nep-hpe New Economics Papers
on History and Philosophy of Economics
Issue of 2010‒05‒02
eleven papers chosen by
Erik Thomson
University of Manitoba

  1. Dilemmas of public election By Estrada, Fernando
  2. On the Role of Theory and Evidence in Macroeconomics By Katarina Juselius
  3. A reason-based theory of rational choice By Franz Dietrich; Christian List
  5. The Cliometrics of International Migration: A Survey By Hatton, Timothy J.
  6. The heirs of Schumpeter – an insight view of students’ entrepreneurial intentions at the Schumpeter School of Business and Economics By Sascha Ruhle; Daniel Mühlbauer; Marc Grünhagen; Jens Rothenstein
  7. Are earthquakes needed to shake economics? By Ronald Schettkat
  8. Modularity and Optimality in Social Choice By Gennaro Amendola; Simona Settepanella
  9. The Benefit of Anonymity in Public Goods Games By David Reinstein; David Hugh-Jones
  10. Fragments on the black swan: money, credit and finance in The Arcades Project of Walter Benjamin By Estrada, Fernando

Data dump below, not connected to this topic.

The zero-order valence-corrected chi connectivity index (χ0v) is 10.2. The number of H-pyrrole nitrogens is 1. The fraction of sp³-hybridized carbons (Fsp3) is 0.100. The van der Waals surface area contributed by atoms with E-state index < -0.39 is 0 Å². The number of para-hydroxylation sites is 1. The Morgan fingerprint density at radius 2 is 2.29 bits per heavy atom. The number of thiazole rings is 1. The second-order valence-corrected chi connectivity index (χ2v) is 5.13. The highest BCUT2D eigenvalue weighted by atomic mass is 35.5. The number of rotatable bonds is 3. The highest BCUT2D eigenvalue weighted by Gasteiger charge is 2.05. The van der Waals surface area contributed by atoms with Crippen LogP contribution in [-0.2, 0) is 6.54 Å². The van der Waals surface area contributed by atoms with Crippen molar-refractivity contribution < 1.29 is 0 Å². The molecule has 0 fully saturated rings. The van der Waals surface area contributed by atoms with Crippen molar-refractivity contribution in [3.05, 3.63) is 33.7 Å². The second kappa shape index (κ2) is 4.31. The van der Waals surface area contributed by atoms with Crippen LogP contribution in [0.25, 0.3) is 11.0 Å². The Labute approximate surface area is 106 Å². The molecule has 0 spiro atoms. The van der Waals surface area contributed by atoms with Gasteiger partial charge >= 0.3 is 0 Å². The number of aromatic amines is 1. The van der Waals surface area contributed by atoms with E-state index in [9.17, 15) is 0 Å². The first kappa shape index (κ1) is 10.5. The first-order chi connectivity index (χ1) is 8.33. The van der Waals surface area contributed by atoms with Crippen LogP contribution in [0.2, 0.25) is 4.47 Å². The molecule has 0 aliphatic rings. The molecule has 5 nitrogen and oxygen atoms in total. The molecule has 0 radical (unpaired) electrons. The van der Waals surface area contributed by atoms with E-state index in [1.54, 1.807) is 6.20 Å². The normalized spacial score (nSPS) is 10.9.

11. Reading the Recent Monetary History of the U.S., 1959-2007 By Jesús Fernández-Villaverde; Pablo Guerrón-Quintana; Juan F. Rubio-Ramírez

  1. By: Estrada, Fernando
    Abstract: In this brief comment, the public choice theory aims to distinguish the dilemmas and conflicts in formal and empirical. The hypothesis argues that the reality more complex than the principles of choice of Pareto and Liberalism*. Both the ethics and politics are taking decisions that are not always in line with the requirements of rationality and complete information
    Keywords: Public choice theory; public election; rational choice; social welfare; economic psychology.
    JEL: D70 D7 B21 D71 C7 C72
    Date: 2010–04
  2. By: Katarina Juselius
    Abstract: This paper, which is prepared for the Inagural Conference of the Institute for New Economic Thinking in King's College, Cambridge, 8-11 April 2010, questions the preeminence of theory over empirics in economics and argues that empirical econometrics needs to be given a more important and inde- pendent role in economic analysis, not only to have some confidence in the soundness of our empirical inferences, but to uncover empirical regularities that can serve as a basis for new economic thinking.
    Date: 2010–04
  3. By: Franz Dietrich; Christian List